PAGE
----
Old school video games are better investments than cars and wrist watches, according to a new study.
A new finding by savings and investment company Raisin has revealed that retro video games dramatically increase in value by £24,433.
Recently, the original Super Mario Bros raked in a massive £86,389 after it was first released 35 years ago in 1985.
Gamma Attack, released in 1982 and originally purchased for £20 was able to sell for a staggering £418,790.
Avid game collector Chris Klose from London, who has kept most of his video games from the 90s, said: “I always knew there is value in these games.
“I was always urged to throw my games away, but I know how much people value retro items and I hope one day I can make money from them.”
Among Chris’ collection are Tenchu: Stealth Assassin released in 1998 and WWE’s 1999 classic WWF Attitude: Get It which features names such as The Rock and ‘Stone Cold’ Steve Austin.
He said: “Tenchu is a cult classic and I was surprised about how many people who still love the game even to this day.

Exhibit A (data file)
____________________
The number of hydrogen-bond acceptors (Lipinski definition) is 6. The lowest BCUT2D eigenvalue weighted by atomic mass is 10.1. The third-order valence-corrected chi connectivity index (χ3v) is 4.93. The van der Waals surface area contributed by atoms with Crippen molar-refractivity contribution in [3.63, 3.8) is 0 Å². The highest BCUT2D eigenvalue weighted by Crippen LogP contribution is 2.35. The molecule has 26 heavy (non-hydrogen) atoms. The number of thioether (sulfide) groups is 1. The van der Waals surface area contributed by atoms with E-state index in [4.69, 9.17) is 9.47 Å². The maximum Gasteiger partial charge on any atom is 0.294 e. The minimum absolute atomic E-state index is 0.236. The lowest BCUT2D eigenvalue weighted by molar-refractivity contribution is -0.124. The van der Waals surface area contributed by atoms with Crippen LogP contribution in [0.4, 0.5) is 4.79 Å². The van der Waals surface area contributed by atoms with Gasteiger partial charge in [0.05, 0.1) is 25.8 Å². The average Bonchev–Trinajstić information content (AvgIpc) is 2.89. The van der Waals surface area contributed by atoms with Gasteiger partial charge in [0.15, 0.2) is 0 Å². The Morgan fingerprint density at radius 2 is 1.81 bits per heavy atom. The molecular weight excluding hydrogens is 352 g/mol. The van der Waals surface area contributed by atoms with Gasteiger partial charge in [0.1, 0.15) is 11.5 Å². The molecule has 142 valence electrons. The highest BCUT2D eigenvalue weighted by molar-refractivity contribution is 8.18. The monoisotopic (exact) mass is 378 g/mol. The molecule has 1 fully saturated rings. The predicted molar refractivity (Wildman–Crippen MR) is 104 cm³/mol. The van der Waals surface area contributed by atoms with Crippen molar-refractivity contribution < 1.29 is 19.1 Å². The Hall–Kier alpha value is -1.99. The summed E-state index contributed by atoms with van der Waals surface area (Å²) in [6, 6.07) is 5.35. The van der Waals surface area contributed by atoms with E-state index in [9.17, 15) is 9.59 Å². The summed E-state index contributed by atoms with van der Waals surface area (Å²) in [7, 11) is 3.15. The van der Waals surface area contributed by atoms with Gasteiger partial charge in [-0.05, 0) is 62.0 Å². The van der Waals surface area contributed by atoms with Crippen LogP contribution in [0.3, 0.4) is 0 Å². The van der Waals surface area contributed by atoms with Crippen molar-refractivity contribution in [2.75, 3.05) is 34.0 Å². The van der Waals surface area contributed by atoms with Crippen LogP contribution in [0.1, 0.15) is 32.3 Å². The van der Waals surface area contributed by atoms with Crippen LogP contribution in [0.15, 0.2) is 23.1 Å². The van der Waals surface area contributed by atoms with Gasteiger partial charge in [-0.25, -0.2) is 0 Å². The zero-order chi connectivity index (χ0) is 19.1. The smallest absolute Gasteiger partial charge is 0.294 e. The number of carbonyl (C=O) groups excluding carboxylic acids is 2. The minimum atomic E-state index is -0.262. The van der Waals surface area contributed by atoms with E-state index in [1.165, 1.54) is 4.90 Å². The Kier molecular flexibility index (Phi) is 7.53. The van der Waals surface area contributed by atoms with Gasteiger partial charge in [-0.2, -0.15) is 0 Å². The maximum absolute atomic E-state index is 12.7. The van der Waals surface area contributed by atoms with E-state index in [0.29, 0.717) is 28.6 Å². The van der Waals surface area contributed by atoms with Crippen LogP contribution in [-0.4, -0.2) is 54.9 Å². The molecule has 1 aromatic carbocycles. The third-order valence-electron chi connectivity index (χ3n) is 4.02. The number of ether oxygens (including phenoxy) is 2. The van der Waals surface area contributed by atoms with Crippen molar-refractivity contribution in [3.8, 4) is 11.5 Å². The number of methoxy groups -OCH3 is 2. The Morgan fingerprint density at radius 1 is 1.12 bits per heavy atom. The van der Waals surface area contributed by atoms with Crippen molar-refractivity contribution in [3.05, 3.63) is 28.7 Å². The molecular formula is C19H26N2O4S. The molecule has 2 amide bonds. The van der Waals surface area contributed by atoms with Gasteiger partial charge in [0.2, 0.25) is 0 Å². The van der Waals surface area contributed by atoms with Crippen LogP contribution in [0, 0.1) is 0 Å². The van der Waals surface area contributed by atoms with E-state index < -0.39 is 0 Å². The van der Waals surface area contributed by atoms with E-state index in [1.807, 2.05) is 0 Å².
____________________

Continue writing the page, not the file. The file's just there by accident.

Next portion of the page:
“It may not be worth much now but 20 years from now, it could prove to be a great investment.”
Former game shop owner Derrick May is not surprised about the demand for retro games.
He said: “People have a thing for nostalgia and these games bring back memories which can be priceless.
“I am not surprised that people will pay huge money for these.
“Imagine getting the chance to relive your childhood.”
He predicts that Chris’ Tenchu could fetch up to £20,000 in 20 years with the right buyer.
He added: “So many people these things are junk and tend to throw them out.
“It’s not. You could be throwing away a gold mine.”
According to the study, other potential valuables that could be mistaken for junk include comic books and trading cards.
However, interior designer Evelyn Fobi does not believe in keeping items in the name of selling it off decades later.
She said: “It is hoarding. Why would you hoard these things when people might not even be interested in them?
“There is a thin line between being a hoarder and being an investor.”